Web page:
bbotsford police are targeting middle schools in the next phase of their anti-gang messaging campaign titled Impact, because they recognize gangs are targeting students at a younger age. The initial Impact program made its rounds through Abbotsford high schools in 2009 and garnered positive feedback from students, educators, and parents, said APD spokesperson Const. Ian MacDonald. “We identified [middle schools] in September, it was always part of our plan,” he said. High school messaging involved live demonstrations, props and a mix of audio and video that ran for about an hour and followed up on the department’s high school anti-gang, poster-messaging initiative Operation Tarnish and the Youth Help Line established for those unable to discuss gang-related problems with friends or family members. This next chapter is aimed at a younger audience, and will feature some changes

to the curriculum, but will mirror the highschool version overall, MacDonald said. “I don’t think we can water down the high school Impact too much when we go to the middle schools.” Gang members know young people prefer to buy from people they know, which is why they target middle schools, MacDonald said. “Who is better to sell [students] your product than the kids who go there?” Communication with the school district is ongoing and once the two parties can iron out the details, police will be making the presentations, but that might not be until the 2010/2011 school year. The sessions police have prepared for elementary school children are markedly different, MacDonald said. “We don’t throw down body tarps and toe tags for the elementary school kids. I think everyone would agree that would not be appropriate.” Messaging ‘gangs are bad’ to youth who are 18 years old is too late, because most have already made their choice of whether they are going to try drugs, or join a gang at that age, MacDonald said. “We need to get [kids] before they make that choice.”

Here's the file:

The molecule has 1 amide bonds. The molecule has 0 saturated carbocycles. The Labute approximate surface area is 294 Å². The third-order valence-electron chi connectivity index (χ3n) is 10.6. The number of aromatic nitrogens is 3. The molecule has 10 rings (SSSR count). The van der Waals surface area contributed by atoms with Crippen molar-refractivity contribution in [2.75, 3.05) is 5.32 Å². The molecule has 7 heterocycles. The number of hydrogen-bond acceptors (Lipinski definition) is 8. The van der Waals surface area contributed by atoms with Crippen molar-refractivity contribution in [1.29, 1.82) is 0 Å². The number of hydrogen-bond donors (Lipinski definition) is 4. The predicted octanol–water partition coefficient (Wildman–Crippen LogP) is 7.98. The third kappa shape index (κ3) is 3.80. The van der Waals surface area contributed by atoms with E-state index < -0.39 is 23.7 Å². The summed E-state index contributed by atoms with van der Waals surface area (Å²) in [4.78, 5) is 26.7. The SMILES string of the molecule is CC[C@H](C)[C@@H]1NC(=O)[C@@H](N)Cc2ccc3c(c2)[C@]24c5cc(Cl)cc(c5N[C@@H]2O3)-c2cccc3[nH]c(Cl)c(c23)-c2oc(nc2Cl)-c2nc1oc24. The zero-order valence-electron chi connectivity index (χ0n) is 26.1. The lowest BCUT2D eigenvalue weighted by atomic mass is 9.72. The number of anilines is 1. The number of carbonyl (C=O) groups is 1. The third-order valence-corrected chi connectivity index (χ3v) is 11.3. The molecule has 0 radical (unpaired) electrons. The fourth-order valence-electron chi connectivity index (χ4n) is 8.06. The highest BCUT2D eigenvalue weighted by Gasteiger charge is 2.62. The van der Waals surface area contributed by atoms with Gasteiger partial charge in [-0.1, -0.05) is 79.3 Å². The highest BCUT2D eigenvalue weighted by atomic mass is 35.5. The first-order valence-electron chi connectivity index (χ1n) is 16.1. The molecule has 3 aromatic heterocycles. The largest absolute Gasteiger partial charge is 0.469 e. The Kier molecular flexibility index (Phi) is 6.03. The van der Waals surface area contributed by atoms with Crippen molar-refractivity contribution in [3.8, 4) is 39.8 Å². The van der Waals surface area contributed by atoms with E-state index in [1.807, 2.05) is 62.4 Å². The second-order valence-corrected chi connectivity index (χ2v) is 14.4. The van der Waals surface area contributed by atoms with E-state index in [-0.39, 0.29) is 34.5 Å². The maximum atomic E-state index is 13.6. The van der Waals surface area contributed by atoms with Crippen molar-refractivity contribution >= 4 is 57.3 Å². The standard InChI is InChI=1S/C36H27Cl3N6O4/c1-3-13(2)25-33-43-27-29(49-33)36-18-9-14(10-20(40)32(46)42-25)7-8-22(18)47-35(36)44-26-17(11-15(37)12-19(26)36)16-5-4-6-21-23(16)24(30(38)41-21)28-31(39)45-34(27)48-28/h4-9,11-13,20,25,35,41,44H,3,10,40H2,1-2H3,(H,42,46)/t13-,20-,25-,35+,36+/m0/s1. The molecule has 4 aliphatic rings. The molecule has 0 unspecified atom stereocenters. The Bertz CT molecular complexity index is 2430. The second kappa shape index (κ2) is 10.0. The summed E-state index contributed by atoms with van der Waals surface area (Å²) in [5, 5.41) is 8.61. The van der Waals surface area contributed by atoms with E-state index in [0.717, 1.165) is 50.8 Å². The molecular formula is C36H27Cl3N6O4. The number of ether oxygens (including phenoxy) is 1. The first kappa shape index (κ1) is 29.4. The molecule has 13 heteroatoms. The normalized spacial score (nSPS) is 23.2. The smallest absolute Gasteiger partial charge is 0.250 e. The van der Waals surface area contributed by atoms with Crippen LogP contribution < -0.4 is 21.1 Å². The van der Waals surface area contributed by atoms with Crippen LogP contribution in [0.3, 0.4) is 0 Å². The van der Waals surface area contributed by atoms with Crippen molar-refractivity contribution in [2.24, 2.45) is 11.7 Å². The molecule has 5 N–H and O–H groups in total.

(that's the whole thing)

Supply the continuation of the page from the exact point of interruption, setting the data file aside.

Dental Surgeons of British Columbia’s annual awards ceremony on April 16 in Vancouver. The award recognizes Moore’s outstanding contributions to his profession through extensive involve-

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THE TIMES FRIDAY, APRIL 30, 2010 ❘

OPINION

❘ A11

Randy White’s return shakes up B.C. politics Suddenly, Conservatives could be players in the provincial election JOHN MARTIN

Crime matters

A

ll bets are off regarding the next BC provincial election. For months the NDP has had a commanding double-digit lead over the Liberals in the opinion polls. The erosion of support for the governing party can be attributed to voter fatigue as much as it can to anger over the carbon tax and HST. Still, 2013 is a long way away and much can change. Could British Columbians really have such short memories of the devastation the NDP caused the last time they were in power? Would Gordon Campbell stepping down and being replaced as leader be enough to secure a fourth term? But that all changed this week with the announcement that former Abbotsford-Langley MP Randy White has joined the B.C. Conservative Party. Make no mistake about it – the Conservatives are going to be major players in the next election. Most people probably weren’t even aware there was a provincial Conservative Party, but with White’s announcement, things are going to be very different on the political landscape. White was a popular and effective parliamentarian who served his Fraser Valley constituents honourably for many years. At times controversial, he was a tireless advocate for criminal justice reform and did more to champion victims’ rights than any other Canadian. His tenure as a sitting MP, house leader and high-profile critic in the House of Commons gives the B.C. Conservatives instant credibility and recognition. For now he will chair the party’s advisory group. But his signing on is going to result in many others taking out memberships. A quick glance next door shows how quickly things can change. A tired and stale governing party that ruled Alberta for decades took voter support for granted and the upstart Wildrose Alliance now looks like it has a very serious chance of actually winning the next election. Could the same thing